Dive into the settings for even more things to tweak and play with – Parallel apps for multiple instances of the same app, App locker so you can secure specific apps with a fingerprint or password, and Gaming mode to zap interruptions when you’re immersed in a 3D world.

Without sounding gratuitous, Oxygen OS is easily one of the best versions of Android around, and it’s showcased beautifully on the OnePlus 7.

Camera: 1 + 1 = 2

Camera: 1 + 1 = 2

Unlike the OnePlus 7 Pro’s triple camera set-up, the vanilla OnePlus 7 features just two cameras.

The primary camera is Sony’s new IMX 586, 48MP sensor paired with an f/1.7 lens. Outfitted with both optical and electronic stabilisation. As for the secondary camera, it’s a 5MP depth sensor that enables better background blurring.

Out and about, pointing and shooting, the OnePlus 7 is a fine camera. It grabs a good amount of detail, especially in well lit conditions, and there’s a handy Nightscape mode for low light shots.

Even automatic mode isn’t bad in low light though, which is a bonus. Where it falls down is when it comes to nuance. Shots in good light may have a good amount detail, but contrast and saturation seem too pumped up in certain scenes, as evidenced in the sample pictures of the cats outdoors.

Yes – pictures often look Instagram ready, but if you like wiggle room to edit your photos yourself, you won’t have much.

The phone can also shoot up to 4K video too at up to 60fps (maximum of five minutes at a time), and it’s nicely held together, impressing across lighting conditions.

In addition, there’s a 16MP front cam for sharp but flattering selfies, and this is great. Unlike a couple of years ago, there are a lot of great camera phones that cost £499 or less – not least of all the Pixel 3C, which is ultimately a flagship camera on a midrange smartphone, so while the OnePlus 7 is a good camera phone for the price, it isn’t the best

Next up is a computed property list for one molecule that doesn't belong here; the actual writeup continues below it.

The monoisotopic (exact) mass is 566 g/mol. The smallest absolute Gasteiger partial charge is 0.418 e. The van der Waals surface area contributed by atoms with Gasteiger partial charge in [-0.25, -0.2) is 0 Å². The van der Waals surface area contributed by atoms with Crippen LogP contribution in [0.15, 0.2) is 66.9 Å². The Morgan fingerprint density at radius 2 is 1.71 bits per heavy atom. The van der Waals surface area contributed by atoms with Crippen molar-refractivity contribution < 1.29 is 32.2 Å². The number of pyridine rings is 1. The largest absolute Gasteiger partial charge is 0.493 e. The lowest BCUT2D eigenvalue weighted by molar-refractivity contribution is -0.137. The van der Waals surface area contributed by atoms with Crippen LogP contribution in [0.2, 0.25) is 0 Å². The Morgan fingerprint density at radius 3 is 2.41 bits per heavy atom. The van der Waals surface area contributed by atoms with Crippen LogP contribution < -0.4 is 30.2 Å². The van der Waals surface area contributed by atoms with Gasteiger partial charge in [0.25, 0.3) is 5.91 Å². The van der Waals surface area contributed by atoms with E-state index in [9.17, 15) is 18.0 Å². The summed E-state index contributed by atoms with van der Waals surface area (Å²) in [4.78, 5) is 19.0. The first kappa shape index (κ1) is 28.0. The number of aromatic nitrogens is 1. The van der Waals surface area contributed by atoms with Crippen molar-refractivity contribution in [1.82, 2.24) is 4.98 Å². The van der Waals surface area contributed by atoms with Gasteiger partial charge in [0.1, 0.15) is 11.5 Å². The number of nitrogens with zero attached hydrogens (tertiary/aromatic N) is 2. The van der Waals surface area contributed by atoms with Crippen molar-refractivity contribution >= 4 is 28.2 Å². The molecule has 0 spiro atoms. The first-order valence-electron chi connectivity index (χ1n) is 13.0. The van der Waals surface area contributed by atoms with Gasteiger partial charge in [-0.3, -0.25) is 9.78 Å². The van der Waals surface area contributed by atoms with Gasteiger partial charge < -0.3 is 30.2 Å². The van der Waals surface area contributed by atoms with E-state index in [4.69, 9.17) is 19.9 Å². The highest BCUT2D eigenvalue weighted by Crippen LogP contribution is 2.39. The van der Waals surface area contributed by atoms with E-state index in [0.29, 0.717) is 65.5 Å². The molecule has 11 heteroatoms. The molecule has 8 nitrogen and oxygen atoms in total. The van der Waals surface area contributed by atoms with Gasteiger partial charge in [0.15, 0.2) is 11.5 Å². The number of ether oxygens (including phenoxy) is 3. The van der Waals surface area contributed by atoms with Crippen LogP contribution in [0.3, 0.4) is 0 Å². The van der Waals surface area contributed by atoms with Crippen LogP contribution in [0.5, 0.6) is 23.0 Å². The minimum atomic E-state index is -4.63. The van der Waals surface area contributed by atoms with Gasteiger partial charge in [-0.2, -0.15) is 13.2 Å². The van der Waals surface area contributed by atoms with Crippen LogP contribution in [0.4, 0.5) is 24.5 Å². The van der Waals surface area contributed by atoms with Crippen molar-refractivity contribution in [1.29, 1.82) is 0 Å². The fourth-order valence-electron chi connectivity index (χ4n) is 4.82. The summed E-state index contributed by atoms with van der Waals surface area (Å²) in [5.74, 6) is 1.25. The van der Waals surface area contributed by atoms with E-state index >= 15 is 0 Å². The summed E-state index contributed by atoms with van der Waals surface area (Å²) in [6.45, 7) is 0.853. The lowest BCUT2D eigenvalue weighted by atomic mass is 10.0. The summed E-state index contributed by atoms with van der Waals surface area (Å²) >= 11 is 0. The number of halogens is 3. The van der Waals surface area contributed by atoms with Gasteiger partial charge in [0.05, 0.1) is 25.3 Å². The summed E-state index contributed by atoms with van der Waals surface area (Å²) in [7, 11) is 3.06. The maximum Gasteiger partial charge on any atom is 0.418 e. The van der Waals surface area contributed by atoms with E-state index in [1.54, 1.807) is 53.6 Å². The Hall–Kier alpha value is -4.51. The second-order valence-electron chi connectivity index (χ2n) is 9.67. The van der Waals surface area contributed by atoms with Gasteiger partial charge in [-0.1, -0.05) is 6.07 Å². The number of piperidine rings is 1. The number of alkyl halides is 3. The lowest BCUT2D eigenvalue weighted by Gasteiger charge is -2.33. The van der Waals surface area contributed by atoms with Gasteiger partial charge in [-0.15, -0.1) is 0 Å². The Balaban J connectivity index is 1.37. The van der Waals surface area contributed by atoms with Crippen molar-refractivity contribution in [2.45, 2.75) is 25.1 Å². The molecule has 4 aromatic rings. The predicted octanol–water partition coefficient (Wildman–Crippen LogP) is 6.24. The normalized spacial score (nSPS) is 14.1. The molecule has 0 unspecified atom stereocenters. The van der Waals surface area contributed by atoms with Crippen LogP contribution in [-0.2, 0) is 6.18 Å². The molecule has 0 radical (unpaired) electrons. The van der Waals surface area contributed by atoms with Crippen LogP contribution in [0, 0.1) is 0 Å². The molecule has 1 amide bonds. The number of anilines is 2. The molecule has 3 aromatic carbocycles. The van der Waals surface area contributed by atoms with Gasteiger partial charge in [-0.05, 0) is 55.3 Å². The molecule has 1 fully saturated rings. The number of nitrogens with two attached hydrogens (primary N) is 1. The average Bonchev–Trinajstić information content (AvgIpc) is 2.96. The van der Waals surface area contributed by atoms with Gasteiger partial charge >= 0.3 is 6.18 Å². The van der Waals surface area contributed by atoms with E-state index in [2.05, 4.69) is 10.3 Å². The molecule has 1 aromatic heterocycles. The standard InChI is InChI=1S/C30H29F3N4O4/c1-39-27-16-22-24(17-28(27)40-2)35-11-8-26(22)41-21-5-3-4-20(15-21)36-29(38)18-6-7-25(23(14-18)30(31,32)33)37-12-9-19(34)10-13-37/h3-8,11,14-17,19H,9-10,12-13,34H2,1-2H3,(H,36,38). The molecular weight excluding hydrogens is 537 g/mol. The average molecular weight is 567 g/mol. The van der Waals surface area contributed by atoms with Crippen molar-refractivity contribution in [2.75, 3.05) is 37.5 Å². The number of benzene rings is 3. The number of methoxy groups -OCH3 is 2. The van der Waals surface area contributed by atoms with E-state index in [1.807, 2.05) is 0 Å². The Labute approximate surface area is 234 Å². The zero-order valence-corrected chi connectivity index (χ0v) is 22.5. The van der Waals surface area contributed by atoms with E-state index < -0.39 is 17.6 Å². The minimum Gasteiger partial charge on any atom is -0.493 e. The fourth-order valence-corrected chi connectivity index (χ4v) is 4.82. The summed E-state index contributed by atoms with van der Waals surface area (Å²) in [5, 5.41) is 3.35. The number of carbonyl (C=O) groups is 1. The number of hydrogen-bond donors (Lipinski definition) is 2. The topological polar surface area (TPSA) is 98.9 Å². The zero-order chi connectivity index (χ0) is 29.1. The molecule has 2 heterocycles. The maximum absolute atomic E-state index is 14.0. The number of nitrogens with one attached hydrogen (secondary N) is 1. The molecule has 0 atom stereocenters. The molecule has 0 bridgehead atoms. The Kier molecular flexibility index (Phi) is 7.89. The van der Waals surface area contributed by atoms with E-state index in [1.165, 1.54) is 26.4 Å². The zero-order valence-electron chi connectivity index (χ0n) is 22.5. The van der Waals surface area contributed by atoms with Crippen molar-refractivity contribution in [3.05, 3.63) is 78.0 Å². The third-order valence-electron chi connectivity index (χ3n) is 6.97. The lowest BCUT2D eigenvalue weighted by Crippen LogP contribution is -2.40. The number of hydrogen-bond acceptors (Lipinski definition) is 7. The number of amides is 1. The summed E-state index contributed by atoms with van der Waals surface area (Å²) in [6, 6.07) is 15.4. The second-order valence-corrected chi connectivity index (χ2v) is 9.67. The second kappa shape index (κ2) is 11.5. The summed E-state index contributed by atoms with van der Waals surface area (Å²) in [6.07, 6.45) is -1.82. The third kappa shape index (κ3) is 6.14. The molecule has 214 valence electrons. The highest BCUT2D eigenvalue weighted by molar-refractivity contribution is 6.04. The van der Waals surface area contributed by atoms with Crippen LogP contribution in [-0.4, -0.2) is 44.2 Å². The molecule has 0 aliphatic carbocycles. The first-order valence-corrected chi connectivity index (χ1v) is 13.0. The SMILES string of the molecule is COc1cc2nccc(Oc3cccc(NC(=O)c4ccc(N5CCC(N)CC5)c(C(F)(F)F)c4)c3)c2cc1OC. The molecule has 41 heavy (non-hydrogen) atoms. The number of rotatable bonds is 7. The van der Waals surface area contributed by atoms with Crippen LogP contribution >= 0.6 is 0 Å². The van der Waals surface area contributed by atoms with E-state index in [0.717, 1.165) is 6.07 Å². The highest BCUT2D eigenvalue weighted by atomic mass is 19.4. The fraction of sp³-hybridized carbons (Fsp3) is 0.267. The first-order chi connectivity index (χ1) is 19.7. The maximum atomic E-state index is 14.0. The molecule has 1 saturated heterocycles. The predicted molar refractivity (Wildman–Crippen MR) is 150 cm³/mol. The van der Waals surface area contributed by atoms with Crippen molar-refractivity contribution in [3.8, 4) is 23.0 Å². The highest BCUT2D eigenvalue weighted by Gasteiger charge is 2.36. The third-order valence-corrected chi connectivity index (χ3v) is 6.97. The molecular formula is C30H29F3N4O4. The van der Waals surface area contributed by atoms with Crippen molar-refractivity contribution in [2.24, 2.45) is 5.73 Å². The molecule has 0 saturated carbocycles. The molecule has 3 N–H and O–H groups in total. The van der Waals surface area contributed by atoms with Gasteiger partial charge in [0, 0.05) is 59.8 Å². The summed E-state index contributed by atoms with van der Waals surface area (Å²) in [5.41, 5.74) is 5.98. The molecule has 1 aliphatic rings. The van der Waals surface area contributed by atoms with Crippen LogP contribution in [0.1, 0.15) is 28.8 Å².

Performance: The flagship bit

With a Qualcomm Snapdragon 855 processor and either 6 or 8GB RAM, the OnePlus 7 flies even at its lowest configuration. Storage options are plentiful too, with a starting capacity of 128GB – so while the lack of a microSD card slot might bug some people, most users should still have enough space for their files.

The phone doesn’t feature a headphone jack, so you’ll have to opt for a Bluetooth option, or use a dongle. That said, it does have Dolby powered stereo speakers that are superb. Complete with a customisable EQ and a bunch of presets, not to mention support for Dolby Atmos content, movies and music sound flagship quality.

The phone also features NFC which is great, but there’s no wireless charging. The battery capacity is identical to the OnePlus 6T, at 3700mAh, and it supports 20W fast charging as well. As for real-world use, the OnePlus 7 will comfortably make it through a day for all but the most power hungry power users. There are power saving options within the settings too, so you can make a full charge stretch a bit further – about two days with light use.

The in-screen fingerprint scanner and face recognition, in tandem, they work very well, getting you into your phone in a flash.

OnePlus 7 verdict

OnePlus 7 verdict

Is the OnePlus 7 a great phone? Definitely.

Is it worth an upgrade from the 6T? Absolutely not. It’s a 6T with stereo speakers, a slightly better camera and a newer chipset. If you’re coming from a OnePlus 4 or 5, love Oxygen OS but don’t fancy dropping £700 on the Pro version, then you should definitely check it out, but if you have a 6 or 6T – our advice would be: sit tight for the OnePlus 7T, or if you really want to upgrade now the OnePlus 7 Pro will not disappoint.

Stuff Says…

Score: 4/5

A solid, samey refresh of the OnePlus 6T

Good Stuff

Premium design

Flagship power

Great speakers

Bad Stuff

Fingerprint magnet

Sharp camera surround

Competent, not class-leading

Profile image of Andrew Hayward Andrew Hayward Freelance Writer


Andrew writes features, news stories, reviews, and other pieces, often when the UK home team is off-duty or asleep. I'm based in Chicago with my lovely wife, amazing son, and silly cats, and my writing about games, gadgets, esports, apps, and plenty more has appeared in more than 75 publications since 2006.

Areas of expertise

Video games, gadgets, apps, smart home